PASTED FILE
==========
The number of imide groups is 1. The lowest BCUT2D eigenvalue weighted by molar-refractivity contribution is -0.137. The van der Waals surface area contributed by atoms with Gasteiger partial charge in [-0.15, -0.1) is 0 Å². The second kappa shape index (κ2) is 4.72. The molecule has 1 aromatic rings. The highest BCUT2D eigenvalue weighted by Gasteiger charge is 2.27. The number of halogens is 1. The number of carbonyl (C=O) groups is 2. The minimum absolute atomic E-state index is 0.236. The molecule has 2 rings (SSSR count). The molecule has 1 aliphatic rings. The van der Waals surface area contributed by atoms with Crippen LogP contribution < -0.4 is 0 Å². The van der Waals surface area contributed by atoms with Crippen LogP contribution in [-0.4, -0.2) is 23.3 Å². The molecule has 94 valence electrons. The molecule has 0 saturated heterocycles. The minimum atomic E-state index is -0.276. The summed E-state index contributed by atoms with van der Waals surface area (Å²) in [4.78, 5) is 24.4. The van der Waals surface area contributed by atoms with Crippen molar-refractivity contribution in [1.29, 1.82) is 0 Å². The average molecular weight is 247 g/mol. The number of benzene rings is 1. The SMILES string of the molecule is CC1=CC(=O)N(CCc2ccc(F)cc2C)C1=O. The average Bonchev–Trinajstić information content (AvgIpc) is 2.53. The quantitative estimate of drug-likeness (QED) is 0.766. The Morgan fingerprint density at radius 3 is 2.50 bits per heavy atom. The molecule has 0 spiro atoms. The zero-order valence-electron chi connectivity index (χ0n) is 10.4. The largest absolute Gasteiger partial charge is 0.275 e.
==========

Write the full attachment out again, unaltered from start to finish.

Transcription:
The number of imide groups is 1. The lowest BCUT2D eigenvalue weighted by molar-refractivity contribution is -0.137. The van der Waals surface area contributed by atoms with Gasteiger partial charge in [-0.15, -0.1) is 0 Å². The second kappa shape index (κ2) is 4.72. The molecule has 1 aromatic rings. The highest BCUT2D eigenvalue weighted by Gasteiger charge is 2.27. The number of halogens is 1. The number of carbonyl (C=O) groups is 2. The minimum absolute atomic E-state index is 0.236. The molecule has 2 rings (SSSR count). The molecule has 1 aliphatic rings. The van der Waals surface area contributed by atoms with Crippen LogP contribution < -0.4 is 0 Å². The van der Waals surface area contributed by atoms with Crippen LogP contribution in [-0.4, -0.2) is 23.3 Å². The molecule has 94 valence electrons. The molecule has 0 saturated heterocycles. The minimum atomic E-state index is -0.276. The summed E-state index contributed by atoms with van der Waals surface area (Å²) in [4.78, 5) is 24.4. The van der Waals surface area contributed by atoms with Crippen molar-refractivity contribution in [1.29, 1.82) is 0 Å². The average molecular weight is 247 g/mol. The number of benzene rings is 1. The SMILES string of the molecule is CC1=CC(=O)N(CCc2ccc(F)cc2C)C1=O. The average Bonchev–Trinajstić information content (AvgIpc) is 2.53. The quantitative estimate of drug-likeness (QED) is 0.766. The Morgan fingerprint density at radius 3 is 2.50 bits per heavy atom. The molecule has 0 spiro atoms. The zero-order valence-electron chi connectivity index (χ0n) is 10.4. The largest absolute Gasteiger partial charge is 0.275 e.